Chaikin Accumulation/Distribution Oscillator

In the last article of our MasterClass on Volume Indicators, we talked about the MFI volume indicator which closely resembled the RSI price indicator. Check the last article out if you haven’t already. In this article we’re going to talk about another very interesting volume indicator, the Chaikin Accumulation/Distribution Oscillator, which closely resembles the MACD price indicator. We’re gonna discuss the following topics in detail with description on charts wherever necessary. Towards the end, we will also give a step-by-step guide on how to make your own Chaikin Oscillator auto-trading bot with code on Mudrex.

  • Introduction
  • Accumulation/Distribution Line (ADL)
  • Chaikin Oscillator Calculation and Equations
    • Money Flow Multiplier
    • Money Flow Volume
    • ADL
    • Oscillator
  • Interpretation
  • Centreline Crossover Strategy

Introduction

Developed by Marc Chaikin, the Chaikin Oscillator measures the momentum of the Accumulation Distribution Line using the MACD formula. (This makes it an indicator of an indicator.) The Chaikin Oscillator is the difference between the 3-day and 10-day EMAs of the Accumulation Distribution Line. Like other momentum indicators, this indicator is designed to anticipate directional changes in the Accumulation Distribution Line by measuring the momentum behind the movements. A momentum change is the first step to a trend change. Anticipating trend changes in the Accumulation Distribution Line can help chartists anticipate trend changes in the underlying security. The Chaikin Oscillator generates signals with crosses above/below the zero line. The range of Chaikin could lie in hundreds of millions. The only crossovers that matter are those with the zero line.

Chaikin Oscillator on Chart

Accumulation/Distribution Line

Accumulation Distribution uses volume to confirm price trends or warn of weak movements that could result in a price reversal.

  • Accumulation: Volume is considered to be accumulated when the day’s close is higher than the previous day’s closing price. Thus the term “accumulation day” 
  • Distribution: Volume is distributed when the day’s close is lower than the previous day’s closing price. Many traders use the term “distribution day”
Accumulation/Distribution Phases in Market Cycles

Therefore, when a day is an accumulation day, the day’s volume is added to the previous day’s Accumulation Distribution Line. Similarly, when a day is a distribution day, the day’s volume is subtracted from the previous day’s Accumulation Distribution Line.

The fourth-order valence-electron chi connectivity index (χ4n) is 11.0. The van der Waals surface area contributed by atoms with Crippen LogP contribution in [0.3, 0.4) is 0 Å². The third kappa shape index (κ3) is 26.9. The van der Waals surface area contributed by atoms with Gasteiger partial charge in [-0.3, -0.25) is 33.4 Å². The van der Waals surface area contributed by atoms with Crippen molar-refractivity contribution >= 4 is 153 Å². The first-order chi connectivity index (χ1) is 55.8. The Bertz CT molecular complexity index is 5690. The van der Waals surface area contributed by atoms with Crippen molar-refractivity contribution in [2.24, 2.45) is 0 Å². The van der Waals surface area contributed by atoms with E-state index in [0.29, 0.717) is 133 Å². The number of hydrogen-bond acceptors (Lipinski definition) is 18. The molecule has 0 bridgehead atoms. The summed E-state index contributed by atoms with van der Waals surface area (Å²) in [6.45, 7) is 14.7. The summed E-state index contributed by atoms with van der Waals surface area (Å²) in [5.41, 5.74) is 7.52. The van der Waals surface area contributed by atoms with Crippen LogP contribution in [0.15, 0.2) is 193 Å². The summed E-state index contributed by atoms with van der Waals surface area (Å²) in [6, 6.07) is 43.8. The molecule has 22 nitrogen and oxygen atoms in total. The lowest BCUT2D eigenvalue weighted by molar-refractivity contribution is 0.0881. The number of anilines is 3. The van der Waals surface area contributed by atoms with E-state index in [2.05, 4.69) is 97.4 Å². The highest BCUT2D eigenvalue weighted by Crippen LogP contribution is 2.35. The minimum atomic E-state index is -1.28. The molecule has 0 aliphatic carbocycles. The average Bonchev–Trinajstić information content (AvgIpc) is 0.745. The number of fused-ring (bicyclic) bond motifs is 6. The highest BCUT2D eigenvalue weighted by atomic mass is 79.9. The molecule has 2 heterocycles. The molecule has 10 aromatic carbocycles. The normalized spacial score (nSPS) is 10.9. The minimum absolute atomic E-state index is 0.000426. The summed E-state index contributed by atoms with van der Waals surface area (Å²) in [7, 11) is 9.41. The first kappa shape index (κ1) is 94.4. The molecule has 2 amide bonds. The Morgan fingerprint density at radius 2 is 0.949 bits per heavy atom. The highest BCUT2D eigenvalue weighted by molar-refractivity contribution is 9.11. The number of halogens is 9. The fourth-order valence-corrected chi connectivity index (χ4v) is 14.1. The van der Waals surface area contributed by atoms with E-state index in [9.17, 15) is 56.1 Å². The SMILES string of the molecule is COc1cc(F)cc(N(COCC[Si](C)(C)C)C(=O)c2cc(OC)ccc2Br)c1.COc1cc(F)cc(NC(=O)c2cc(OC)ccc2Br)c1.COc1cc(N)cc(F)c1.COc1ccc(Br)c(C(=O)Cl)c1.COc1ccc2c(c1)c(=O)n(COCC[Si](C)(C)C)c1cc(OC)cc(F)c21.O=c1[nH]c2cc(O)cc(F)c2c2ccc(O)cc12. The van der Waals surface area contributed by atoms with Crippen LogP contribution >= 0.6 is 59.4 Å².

The Accumulation Distribution Line

Calculation

First and foremost, it is important to remember that the Chaikin Oscillator is an indicator of an indicator, measuring momentum for the Accumulation Distribution Line. This makes it at least three steps removed from the price of the underlying security. First, price and volume are reshaped into the Accumulation Distribution Line. Second, exponential moving averages are applied to the Accumulation Distribution Line. Third, the difference between the moving averages is used to form the Chaikin Oscillator. As the third derivative, the indicator is more prone to disconnect from the price of the underlying security.

The key to understanding and using the Chaikin Oscillator effectively is to understand the essence of each of its components which are as follows

  1. Money Flow Multiplier = [(Close – Low) – (High – Close)] / (High – Low)

The Money Flow Multiplier fluctuates between +1 and -1. As such, it holds the key to the Money Flow Volume and the Accumulation Distribution Line. The multiplier is positive when the close is in the upper half of the high-low range and negative when in the lower half. This makes sense, as buying pressure is stronger than selling pressure when prices close in the upper half of the period’s range (and vice versa). The Accumulation Distribution Line rises when the multiplier is positive and falls when the multiplier is negative.

  1. Money Flow Volume = Traded Volume x Money Flow Multiplier

The multiplier adjusts the amount of volume that ends up in the Money Flow Volume. Volume is in effect reduced unless the Money Flow Multiplier is at its extremes (+1 or -1). The multiplier is +1 when the close is on the high and -1 when the close is on the low. All volume is positive when +1 and all volume is negative when -1. At .50, only half of the volume translates into the period’s Money Flow Volume.

  1. A/D Line = Previous ADL + Current Money Flow Volume

The ADL is a cumulative measure of each period’s volume flow, or money flow. A high positive multiplier combined with high volume shows strong buying pressure that pushes the indicator higher. Conversely, a low negative number combined with high volume reflects strong selling pressure that pushes the indicator lower.

  1. Chaikin Oscillator = (3-Day EMA of ADL) – (10-Day EMA of ADL)

As a MACD-type oscillator, the Chaikin Oscillator turns positive when the faster 3-day EMA moves above the slower 10-day EMA. Conversely, the indicator turns negative when the 3-day EMA moves below the 10-day EMA.